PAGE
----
Berkshire Garden Style: Savoring the Snow Cover
Solid snow cover remains up at Viridissima headquarters and we’ve had that since early December. I love winter for many reasons, mainly because it allows me a period of rest after an energetic eight months of solid work and also because it allows the garden a period of dormancy and recovery. This year, due to the glorious snowpack, I’ve been embracing winter wholeheartedly and I’m even skiing (cross country, not downhill!). Those of you who know me, know that I resist the idea of fixing long narrow things to my feet; I much prefer to have my feet on solid ground, so I must be celebrating this snow more than ever! In this way, I wanted to spend some time thinking about and musing on why snow cover is so important to the garden.
Snow cover acts as an insulator, stabilizing the ground temperatures and holding in moisture. This makes for a more stable over wintering process for perennials and shallow rooted plants; a lot of the stress and winter damage that we’ve seen in the last few years isn’t happening this year as we have not had the extreme freeze-thaw cycles. The gradual snowmelt of these mild-ish days is welcome as it feeds the groundwater table.
This is the most normal winter we’ve had for a long time, yet I saw pussy willows today in Alford!
While we have juicy snow cover and we still are in the throes of winter you can tell by the milder temperatures and higher, brighter sunlight that spring is coming. But right now, it’s just nice to savor the snowy-ness of the winter, the spaciousness of the winter and to see glimpses of springtime. The winter garden is sleeping but the garden is working and part of this productivity is rest. As I’ve mentioned before when we were moving into the autumn season and looking forward to the much needed break, without rest there can be no productivity. The balance is paramount and a lot is happening beneath the surface.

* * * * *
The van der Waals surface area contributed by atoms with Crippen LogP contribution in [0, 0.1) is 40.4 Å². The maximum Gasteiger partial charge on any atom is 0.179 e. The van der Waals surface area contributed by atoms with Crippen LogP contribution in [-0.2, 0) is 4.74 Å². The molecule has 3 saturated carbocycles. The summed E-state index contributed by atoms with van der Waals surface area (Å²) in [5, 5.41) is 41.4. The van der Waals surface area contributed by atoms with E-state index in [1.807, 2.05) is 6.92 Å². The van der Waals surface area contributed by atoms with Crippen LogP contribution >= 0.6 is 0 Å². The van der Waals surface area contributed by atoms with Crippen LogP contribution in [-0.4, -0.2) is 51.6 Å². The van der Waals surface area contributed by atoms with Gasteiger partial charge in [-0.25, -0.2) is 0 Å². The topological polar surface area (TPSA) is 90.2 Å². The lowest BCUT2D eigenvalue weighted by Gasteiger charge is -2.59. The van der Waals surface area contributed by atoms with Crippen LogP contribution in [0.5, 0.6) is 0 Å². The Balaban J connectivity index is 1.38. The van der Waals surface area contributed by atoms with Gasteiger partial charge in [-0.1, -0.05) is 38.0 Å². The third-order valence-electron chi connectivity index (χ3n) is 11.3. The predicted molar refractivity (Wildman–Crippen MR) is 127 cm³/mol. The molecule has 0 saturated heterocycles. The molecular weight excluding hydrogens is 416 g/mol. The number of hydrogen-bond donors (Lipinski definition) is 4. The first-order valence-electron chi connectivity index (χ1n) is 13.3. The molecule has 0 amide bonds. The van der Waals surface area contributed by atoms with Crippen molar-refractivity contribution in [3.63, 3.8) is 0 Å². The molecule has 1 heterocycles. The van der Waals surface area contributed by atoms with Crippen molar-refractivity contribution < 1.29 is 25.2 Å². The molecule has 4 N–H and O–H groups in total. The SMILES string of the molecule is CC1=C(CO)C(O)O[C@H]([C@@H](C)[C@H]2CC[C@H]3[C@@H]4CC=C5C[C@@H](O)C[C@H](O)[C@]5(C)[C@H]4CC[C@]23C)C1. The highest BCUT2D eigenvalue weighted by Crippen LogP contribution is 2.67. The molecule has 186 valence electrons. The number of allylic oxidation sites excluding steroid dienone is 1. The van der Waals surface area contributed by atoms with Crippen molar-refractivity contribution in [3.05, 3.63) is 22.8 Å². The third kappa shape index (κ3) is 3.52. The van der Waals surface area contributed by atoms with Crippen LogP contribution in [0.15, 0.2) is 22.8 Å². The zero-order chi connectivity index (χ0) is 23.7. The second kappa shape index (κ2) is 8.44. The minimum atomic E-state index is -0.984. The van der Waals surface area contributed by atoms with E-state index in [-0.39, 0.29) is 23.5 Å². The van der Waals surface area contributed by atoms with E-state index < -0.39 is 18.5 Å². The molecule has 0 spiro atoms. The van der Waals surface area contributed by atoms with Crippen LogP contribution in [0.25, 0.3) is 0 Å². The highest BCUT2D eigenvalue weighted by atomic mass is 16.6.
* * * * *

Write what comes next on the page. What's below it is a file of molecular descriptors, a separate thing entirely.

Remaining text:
Beneath the blanket of snow, the soil stays a lot more alive. Soil microbes thrive in soils that have a good balance of moisture and air circulation. There’s a lot more potential microbial work happening which doesn’t happen as readily when the soil is frozen and dry.
The snow insulates the soil and deep down in the ground is warmth and with a blanket of snow over the top of the ground, there is a smaller layer of freeze. Moisture moves more down into the ground, the ground is more open, pliable and malleable and deep snow holds in more deep ground temperatures.
This more stable environment allows for our roots to hold and our microbes to do their necessary work.
On milder days this winter I have seen Snow Fleas in action. Snow Fleas? That is right. They are more commonly known as Springtails. These common insects live in leaf litter and soil and have the important job of recycling dead plant material into nutrients which in turn fertilize the area around their habitat. They are only about a millimeter long and have the incredible ability to ‘spring’ or vault 6 inches in the air which is how they get around on the ground. David Attenborough has a wonderful short clip about them should you wish to know more.
It’s still winter; it’s quiet and cozy, yet there remains a sense of adventure and play. The snow gives the garden and me, permission to rest. It’s not great outdoor garden-working weather and so there remains an invitation to hunker down and do the winter indoor work. I hope that you too can enjoy the snow, sledding, skiing or just the opportunity to rest indoors by a fire, warm and dry. It’s ok to rest.